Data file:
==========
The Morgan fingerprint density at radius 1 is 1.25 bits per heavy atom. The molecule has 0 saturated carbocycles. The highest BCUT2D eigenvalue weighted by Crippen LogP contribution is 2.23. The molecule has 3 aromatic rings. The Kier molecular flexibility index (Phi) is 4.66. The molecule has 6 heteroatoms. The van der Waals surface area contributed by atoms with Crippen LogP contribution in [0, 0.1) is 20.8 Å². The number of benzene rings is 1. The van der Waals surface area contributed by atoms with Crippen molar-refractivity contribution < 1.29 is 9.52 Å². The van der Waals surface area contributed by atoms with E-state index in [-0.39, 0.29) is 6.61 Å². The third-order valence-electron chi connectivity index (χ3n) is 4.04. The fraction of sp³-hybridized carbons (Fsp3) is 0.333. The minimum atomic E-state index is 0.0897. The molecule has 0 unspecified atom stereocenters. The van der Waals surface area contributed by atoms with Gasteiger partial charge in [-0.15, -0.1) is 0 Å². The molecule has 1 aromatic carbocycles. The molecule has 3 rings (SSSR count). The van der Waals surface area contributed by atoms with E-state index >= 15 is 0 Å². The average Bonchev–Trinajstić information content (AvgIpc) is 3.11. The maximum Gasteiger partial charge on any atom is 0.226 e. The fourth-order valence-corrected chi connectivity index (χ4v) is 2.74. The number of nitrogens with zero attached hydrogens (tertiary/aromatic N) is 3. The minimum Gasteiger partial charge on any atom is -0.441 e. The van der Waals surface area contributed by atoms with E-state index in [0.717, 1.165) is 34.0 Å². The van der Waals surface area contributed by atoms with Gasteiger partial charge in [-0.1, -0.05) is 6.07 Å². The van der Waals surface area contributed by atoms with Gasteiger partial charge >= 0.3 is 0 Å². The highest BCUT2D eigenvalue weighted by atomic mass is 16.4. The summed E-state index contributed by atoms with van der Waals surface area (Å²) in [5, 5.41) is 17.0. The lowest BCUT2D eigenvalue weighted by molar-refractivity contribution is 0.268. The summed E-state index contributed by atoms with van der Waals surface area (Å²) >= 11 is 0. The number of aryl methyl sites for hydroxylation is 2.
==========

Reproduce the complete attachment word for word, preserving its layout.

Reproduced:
The Morgan fingerprint density at radius 1 is 1.25 bits per heavy atom. The molecule has 0 saturated carbocycles. The highest BCUT2D eigenvalue weighted by Crippen LogP contribution is 2.23. The molecule has 3 aromatic rings. The Kier molecular flexibility index (Phi) is 4.66. The molecule has 6 heteroatoms. The van der Waals surface area contributed by atoms with Crippen LogP contribution in [0, 0.1) is 20.8 Å². The number of benzene rings is 1. The van der Waals surface area contributed by atoms with Crippen molar-refractivity contribution < 1.29 is 9.52 Å². The van der Waals surface area contributed by atoms with E-state index in [-0.39, 0.29) is 6.61 Å². The third-order valence-electron chi connectivity index (χ3n) is 4.04. The fraction of sp³-hybridized carbons (Fsp3) is 0.333. The minimum atomic E-state index is 0.0897. The molecule has 0 unspecified atom stereocenters. The van der Waals surface area contributed by atoms with Gasteiger partial charge in [-0.15, -0.1) is 0 Å². The molecule has 1 aromatic carbocycles. The molecule has 3 rings (SSSR count). The van der Waals surface area contributed by atoms with E-state index >= 15 is 0 Å². The average Bonchev–Trinajstić information content (AvgIpc) is 3.11. The maximum Gasteiger partial charge on any atom is 0.226 e. The fourth-order valence-corrected chi connectivity index (χ4v) is 2.74. The number of nitrogens with zero attached hydrogens (tertiary/aromatic N) is 3. The minimum Gasteiger partial charge on any atom is -0.441 e. The van der Waals surface area contributed by atoms with E-state index in [0.717, 1.165) is 34.0 Å². The van der Waals surface area contributed by atoms with Gasteiger partial charge in [-0.1, -0.05) is 6.07 Å². The van der Waals surface area contributed by atoms with Gasteiger partial charge >= 0.3 is 0 Å². The highest BCUT2D eigenvalue weighted by atomic mass is 16.4. The summed E-state index contributed by atoms with van der Waals surface area (Å²) in [5, 5.41) is 17.0. The lowest BCUT2D eigenvalue weighted by molar-refractivity contribution is 0.268. The summed E-state index contributed by atoms with van der Waals surface area (Å²) >= 11 is 0. The number of aryl methyl sites for hydroxylation is 2.